A party of roughs rose up on their muscle at the dance hall last night and started up a general row. Marshal Blonger and his assistant, Murphy, entered into the fight and after a short battle placed the men under control and placed them safely in the jail in old town. There were four of them and they were pretty hard citizens. They will receive a trial in Sullivan's court to-day.

The next article details the imminent arrival of the Earps and Holliday:

The Earps in Albuquerque.

Last night, at a late hour, a JOURNAL reporter learned that the famous Earp boys were headed for Albuquerque, and that they were on the Atlantic express which arrives in this city this morning at 6:18. In the party there are two of the Earps and five of their confederates. These men have made for themselves a name in southern Arizona which has become a terror to the entire country. They are now pursued by the sheriff and a posse, who are desirous of capturing them for the murder of Stilwell, at Tucson, last week. There is a general feud in and about Tombstone between the Earp boys and the cow boys. Virgil Earp was at the time city marshal of Tombstone, and he, with two of his brothers and Doc Holliday, shot and killed the cow boys last October. Since that time there has been a continuous war between the two factions. One of the Earps has since been killed, and Virgil has been wounded and is now at his home in San Bernardino. The rest of the party are outlaws, and fugitives from justice. It is not likely that they will remain in this city, if they stop at all, as they are too shrewd to stay in this locality. Should anyone attempt to arrest them there will be life taken, as they are, without doubt the most desperate men now at large.

Whoa there.

This interview with Earp is from the Evening Review of May 13, 1882, quoted in Wyatt Earp: The Life Behind the Legend, by Casey Tefertiller:

...He stated that they had come to Albuquerque to escape persecution while awaiting the result of an effort being made by Governor Tritle to secure their pardon from the president; that they were then being sought for by their foes, and that they would not give themselves up to the Arizona officers without resistance.... The party remained in Albuquerque for a week or more, their identity being well known to fifty people or more.... During their stay here, "Doc" Holliday and Wyatt Earp quarreled, and when Albuquerque was left the party disbanded, Holliday going with Tipton.... The party, while in Albuquerque, deported themselves very sensibly, performing no acts of rowdyism, and this way gained not a few friends for their side of the fight.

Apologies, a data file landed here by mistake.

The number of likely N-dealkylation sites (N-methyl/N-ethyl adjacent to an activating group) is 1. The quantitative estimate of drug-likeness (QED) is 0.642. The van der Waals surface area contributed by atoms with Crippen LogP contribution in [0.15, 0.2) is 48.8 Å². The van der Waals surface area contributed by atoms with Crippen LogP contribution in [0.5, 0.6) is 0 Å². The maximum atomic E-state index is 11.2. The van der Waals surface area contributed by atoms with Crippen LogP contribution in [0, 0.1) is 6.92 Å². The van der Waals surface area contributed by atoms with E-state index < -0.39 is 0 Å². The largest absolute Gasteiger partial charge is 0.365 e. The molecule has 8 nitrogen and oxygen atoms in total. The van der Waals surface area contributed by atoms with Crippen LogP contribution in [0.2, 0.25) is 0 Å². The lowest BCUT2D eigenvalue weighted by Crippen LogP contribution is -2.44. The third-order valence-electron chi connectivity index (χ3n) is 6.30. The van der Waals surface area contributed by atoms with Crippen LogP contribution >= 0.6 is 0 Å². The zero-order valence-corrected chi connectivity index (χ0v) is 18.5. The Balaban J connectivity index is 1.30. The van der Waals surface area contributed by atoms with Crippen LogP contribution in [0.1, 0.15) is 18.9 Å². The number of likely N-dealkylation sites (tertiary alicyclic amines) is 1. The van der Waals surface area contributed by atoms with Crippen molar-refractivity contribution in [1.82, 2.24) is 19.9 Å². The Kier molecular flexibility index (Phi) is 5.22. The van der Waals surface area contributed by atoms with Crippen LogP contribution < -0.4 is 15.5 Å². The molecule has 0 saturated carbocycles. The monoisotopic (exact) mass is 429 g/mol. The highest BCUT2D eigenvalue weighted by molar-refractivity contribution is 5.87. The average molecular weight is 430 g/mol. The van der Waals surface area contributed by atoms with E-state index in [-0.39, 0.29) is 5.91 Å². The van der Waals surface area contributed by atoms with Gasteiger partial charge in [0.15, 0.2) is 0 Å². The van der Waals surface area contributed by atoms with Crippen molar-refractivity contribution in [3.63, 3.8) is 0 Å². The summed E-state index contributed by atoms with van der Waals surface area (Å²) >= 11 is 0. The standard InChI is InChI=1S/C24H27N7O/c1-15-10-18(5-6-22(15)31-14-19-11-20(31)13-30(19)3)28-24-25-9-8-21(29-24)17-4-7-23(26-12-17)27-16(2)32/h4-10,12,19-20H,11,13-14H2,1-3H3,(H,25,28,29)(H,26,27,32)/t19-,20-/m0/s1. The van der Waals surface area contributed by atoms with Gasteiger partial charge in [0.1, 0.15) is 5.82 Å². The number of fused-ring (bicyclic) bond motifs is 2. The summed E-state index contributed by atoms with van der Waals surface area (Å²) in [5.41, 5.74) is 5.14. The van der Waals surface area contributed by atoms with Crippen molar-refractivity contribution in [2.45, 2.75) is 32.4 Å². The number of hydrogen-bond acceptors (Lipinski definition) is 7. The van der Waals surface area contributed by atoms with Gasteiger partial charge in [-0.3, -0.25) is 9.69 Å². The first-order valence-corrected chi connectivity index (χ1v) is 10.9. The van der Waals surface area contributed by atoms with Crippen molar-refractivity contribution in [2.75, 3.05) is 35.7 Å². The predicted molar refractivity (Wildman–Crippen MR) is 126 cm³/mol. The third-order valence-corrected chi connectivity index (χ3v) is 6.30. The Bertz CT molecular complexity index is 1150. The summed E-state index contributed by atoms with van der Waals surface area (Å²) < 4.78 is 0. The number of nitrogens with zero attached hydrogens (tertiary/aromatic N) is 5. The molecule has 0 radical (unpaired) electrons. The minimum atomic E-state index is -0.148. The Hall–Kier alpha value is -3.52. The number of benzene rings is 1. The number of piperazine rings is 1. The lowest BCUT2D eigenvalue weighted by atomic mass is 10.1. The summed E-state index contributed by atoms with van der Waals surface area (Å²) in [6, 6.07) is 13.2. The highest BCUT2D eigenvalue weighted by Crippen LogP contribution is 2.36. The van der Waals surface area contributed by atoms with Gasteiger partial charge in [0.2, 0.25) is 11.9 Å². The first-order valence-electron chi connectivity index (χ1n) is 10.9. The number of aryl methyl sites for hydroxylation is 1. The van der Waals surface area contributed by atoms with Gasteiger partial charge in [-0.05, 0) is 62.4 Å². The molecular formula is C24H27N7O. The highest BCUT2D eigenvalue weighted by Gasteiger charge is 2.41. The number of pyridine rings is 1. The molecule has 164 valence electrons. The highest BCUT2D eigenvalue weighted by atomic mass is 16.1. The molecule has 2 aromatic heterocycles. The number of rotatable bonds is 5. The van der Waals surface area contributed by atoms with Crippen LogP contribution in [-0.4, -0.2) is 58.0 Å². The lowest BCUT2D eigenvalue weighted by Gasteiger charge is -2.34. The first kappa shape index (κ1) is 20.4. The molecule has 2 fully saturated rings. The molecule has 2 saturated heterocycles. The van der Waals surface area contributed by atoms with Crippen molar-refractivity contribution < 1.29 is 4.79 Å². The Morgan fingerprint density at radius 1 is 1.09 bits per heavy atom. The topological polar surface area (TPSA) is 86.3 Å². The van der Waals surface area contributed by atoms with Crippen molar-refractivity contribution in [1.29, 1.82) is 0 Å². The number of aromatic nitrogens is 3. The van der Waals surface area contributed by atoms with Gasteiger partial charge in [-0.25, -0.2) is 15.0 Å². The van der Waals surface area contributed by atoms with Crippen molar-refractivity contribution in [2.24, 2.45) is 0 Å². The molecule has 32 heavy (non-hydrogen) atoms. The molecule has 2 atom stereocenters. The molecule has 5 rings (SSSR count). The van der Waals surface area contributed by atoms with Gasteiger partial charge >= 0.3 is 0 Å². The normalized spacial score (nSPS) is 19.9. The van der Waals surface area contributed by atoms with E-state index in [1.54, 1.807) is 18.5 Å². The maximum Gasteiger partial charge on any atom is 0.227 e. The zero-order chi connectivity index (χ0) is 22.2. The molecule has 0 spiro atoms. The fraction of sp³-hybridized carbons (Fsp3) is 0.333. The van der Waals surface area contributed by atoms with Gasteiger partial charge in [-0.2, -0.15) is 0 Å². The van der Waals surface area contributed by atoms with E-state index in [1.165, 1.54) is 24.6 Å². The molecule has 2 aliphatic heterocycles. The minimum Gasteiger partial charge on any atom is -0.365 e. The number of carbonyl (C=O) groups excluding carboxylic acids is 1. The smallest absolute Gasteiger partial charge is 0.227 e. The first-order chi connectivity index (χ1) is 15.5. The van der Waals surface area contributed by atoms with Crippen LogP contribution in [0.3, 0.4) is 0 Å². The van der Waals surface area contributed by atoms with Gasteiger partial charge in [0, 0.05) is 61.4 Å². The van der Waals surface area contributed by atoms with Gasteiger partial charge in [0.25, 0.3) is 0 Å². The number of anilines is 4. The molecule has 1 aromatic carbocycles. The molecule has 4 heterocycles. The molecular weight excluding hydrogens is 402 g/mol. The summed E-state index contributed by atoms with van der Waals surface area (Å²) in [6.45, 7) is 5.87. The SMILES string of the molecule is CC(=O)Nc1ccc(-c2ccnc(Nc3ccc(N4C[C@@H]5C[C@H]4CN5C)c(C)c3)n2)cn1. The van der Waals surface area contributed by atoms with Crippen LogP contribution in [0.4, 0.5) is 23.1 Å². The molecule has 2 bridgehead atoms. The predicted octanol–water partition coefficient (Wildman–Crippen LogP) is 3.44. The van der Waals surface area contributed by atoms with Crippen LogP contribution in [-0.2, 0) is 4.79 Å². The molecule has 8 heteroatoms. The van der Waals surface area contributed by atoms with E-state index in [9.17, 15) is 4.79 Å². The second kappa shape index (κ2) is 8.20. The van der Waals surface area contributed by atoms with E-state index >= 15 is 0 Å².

According to the book, the Earp party arrived in Albuquerque sometime after April 15. Checking the timeline, this means that they very well could have come and gone while Sam was off to Denver (April 19-May 4) and therefore while LOU was in charge (of new town, at least)!

This on March 8:

Monday night J.M. Lewis and C.W. Soper, two mixologists, went out for the purpose of having a little fun. Their idea of fun seemed to be to fill up their skins with bad whisky and fire their revolvers in the air just for the fun of hearing the report. Marshal Blonger heard the reports and deputizing L. H. Blonger and Charlie Ronan went in pursuit of the men. They followed them, braving the heavy wind and sand which filled their eyes and faces, to their room, in an adobe building in the northwest suburbs of the city. As soon as the officers came up to the house the two "funny" men commenced firing at them through the window and the officers returned the fire, at the same time getting at a safe distance from the improvised fort. As soon as they retreated the two fellows rushed out, uttering the nearest they could to Apache war whoops, and firing their guns at Marshal Blonger's party, who returned the fire. Soper and Lewis escaped under cover of the storm and darkness, but they were arrested yesterday, and brought before Judge Sullivan who placed them under bonds of one thousand dollars each to appear for examination this morning. This promiscuous shooting and spreeing lawlessness will have to be stopped and these fellows will receive a just punishment.

And this on April 2: